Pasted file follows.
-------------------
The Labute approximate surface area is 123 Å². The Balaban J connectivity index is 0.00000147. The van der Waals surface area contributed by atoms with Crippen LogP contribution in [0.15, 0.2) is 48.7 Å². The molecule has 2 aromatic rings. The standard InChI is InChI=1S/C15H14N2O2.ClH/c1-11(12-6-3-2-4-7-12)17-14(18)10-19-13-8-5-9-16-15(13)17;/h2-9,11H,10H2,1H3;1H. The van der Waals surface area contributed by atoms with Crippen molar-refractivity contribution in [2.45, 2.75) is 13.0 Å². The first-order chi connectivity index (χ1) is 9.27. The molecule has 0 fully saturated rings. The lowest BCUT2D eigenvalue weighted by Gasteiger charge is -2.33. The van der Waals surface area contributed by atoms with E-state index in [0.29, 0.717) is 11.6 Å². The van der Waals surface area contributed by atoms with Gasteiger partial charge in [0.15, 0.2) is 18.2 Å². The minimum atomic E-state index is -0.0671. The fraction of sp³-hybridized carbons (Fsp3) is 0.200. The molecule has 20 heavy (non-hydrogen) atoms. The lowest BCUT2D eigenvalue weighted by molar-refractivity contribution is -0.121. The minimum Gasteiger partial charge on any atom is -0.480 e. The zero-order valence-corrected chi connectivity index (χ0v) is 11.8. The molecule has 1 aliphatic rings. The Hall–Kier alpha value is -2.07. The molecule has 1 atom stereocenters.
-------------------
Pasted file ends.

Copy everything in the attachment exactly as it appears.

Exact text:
The Labute approximate surface area is 123 Å². The Balaban J connectivity index is 0.00000147. The van der Waals surface area contributed by atoms with Crippen LogP contribution in [0.15, 0.2) is 48.7 Å². The molecule has 2 aromatic rings. The standard InChI is InChI=1S/C15H14N2O2.ClH/c1-11(12-6-3-2-4-7-12)17-14(18)10-19-13-8-5-9-16-15(13)17;/h2-9,11H,10H2,1H3;1H. The van der Waals surface area contributed by atoms with Crippen molar-refractivity contribution in [2.45, 2.75) is 13.0 Å². The first-order chi connectivity index (χ1) is 9.27. The molecule has 0 fully saturated rings. The lowest BCUT2D eigenvalue weighted by Gasteiger charge is -2.33. The van der Waals surface area contributed by atoms with E-state index in [0.29, 0.717) is 11.6 Å². The van der Waals surface area contributed by atoms with Gasteiger partial charge in [0.15, 0.2) is 18.2 Å². The minimum atomic E-state index is -0.0671. The fraction of sp³-hybridized carbons (Fsp3) is 0.200. The molecule has 20 heavy (non-hydrogen) atoms. The lowest BCUT2D eigenvalue weighted by molar-refractivity contribution is -0.121. The minimum Gasteiger partial charge on any atom is -0.480 e. The zero-order valence-corrected chi connectivity index (χ0v) is 11.8. The molecule has 1 aliphatic rings. The Hall–Kier alpha value is -2.07. The molecule has 1 atom stereocenters.